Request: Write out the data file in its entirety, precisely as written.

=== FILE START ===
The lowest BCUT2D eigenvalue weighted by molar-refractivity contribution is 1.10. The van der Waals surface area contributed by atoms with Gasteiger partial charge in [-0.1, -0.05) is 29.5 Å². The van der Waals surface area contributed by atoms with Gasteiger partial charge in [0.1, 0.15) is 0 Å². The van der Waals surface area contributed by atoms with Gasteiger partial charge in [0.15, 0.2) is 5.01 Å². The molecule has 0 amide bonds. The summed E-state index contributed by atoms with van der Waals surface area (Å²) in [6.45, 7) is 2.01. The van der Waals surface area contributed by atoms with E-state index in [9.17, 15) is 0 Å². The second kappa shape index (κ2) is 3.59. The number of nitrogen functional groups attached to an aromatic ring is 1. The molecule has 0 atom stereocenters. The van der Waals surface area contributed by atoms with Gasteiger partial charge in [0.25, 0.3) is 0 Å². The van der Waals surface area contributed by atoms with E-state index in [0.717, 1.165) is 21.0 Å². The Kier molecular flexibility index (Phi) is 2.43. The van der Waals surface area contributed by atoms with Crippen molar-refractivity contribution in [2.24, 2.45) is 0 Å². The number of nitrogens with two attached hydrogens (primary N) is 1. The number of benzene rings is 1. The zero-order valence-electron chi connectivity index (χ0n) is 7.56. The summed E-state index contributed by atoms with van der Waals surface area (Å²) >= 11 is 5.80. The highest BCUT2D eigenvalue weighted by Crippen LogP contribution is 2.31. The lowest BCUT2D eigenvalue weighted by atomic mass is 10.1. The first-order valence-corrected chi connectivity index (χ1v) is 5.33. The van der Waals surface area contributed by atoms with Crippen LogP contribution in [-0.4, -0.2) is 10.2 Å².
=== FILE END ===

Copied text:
The lowest BCUT2D eigenvalue weighted by molar-refractivity contribution is 1.10. The van der Waals surface area contributed by atoms with Gasteiger partial charge in [-0.1, -0.05) is 29.5 Å². The van der Waals surface area contributed by atoms with Gasteiger partial charge in [0.1, 0.15) is 0 Å². The van der Waals surface area contributed by atoms with Gasteiger partial charge in [0.15, 0.2) is 5.01 Å². The molecule has 0 amide bonds. The summed E-state index contributed by atoms with van der Waals surface area (Å²) in [6.45, 7) is 2.01. The van der Waals surface area contributed by atoms with E-state index in [9.17, 15) is 0 Å². The second kappa shape index (κ2) is 3.59. The number of nitrogen functional groups attached to an aromatic ring is 1. The molecule has 0 atom stereocenters. The van der Waals surface area contributed by atoms with Gasteiger partial charge in [0.25, 0.3) is 0 Å². The van der Waals surface area contributed by atoms with E-state index in [0.717, 1.165) is 21.0 Å². The Kier molecular flexibility index (Phi) is 2.43. The van der Waals surface area contributed by atoms with Crippen molar-refractivity contribution in [2.24, 2.45) is 0 Å². The number of nitrogens with two attached hydrogens (primary N) is 1. The number of benzene rings is 1. The zero-order valence-electron chi connectivity index (χ0n) is 7.56. The summed E-state index contributed by atoms with van der Waals surface area (Å²) >= 11 is 5.80. The highest BCUT2D eigenvalue weighted by Crippen LogP contribution is 2.31. The lowest BCUT2D eigenvalue weighted by atomic mass is 10.1. The first-order valence-corrected chi connectivity index (χ1v) is 5.33. The van der Waals surface area contributed by atoms with Crippen LogP contribution in [-0.4, -0.2) is 10.2 Å².